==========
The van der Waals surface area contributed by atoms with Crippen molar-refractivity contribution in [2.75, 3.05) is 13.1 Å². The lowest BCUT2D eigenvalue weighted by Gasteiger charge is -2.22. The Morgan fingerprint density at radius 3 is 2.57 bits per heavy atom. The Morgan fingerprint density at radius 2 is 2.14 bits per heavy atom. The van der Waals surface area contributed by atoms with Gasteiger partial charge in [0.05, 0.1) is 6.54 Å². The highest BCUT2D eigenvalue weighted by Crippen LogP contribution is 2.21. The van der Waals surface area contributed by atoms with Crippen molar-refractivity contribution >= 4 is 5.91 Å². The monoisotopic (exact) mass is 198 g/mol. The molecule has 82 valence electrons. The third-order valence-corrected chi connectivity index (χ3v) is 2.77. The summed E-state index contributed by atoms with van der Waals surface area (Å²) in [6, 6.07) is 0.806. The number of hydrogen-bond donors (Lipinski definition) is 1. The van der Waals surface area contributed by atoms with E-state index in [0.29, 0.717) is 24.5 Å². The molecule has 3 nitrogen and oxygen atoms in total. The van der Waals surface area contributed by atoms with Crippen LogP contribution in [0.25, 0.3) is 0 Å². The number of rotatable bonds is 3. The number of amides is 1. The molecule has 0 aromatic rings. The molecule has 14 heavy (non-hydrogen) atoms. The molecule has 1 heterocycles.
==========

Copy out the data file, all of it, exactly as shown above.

The van der Waals surface area contributed by atoms with Crippen molar-refractivity contribution in [2.75, 3.05) is 13.1 Å². The lowest BCUT2D eigenvalue weighted by Gasteiger charge is -2.22. The Morgan fingerprint density at radius 3 is 2.57 bits per heavy atom. The Morgan fingerprint density at radius 2 is 2.14 bits per heavy atom. The van der Waals surface area contributed by atoms with Gasteiger partial charge in [0.05, 0.1) is 6.54 Å². The highest BCUT2D eigenvalue weighted by Crippen LogP contribution is 2.21. The van der Waals surface area contributed by atoms with Crippen molar-refractivity contribution >= 4 is 5.91 Å². The monoisotopic (exact) mass is 198 g/mol. The molecule has 82 valence electrons. The third-order valence-corrected chi connectivity index (χ3v) is 2.77. The summed E-state index contributed by atoms with van der Waals surface area (Å²) in [6, 6.07) is 0.806. The number of hydrogen-bond donors (Lipinski definition) is 1. The van der Waals surface area contributed by atoms with E-state index in [0.29, 0.717) is 24.5 Å². The molecule has 3 nitrogen and oxygen atoms in total. The van der Waals surface area contributed by atoms with Crippen LogP contribution in [0.25, 0.3) is 0 Å². The number of rotatable bonds is 3. The number of amides is 1. The molecule has 0 aromatic rings. The molecule has 14 heavy (non-hydrogen) atoms. The molecule has 1 heterocycles.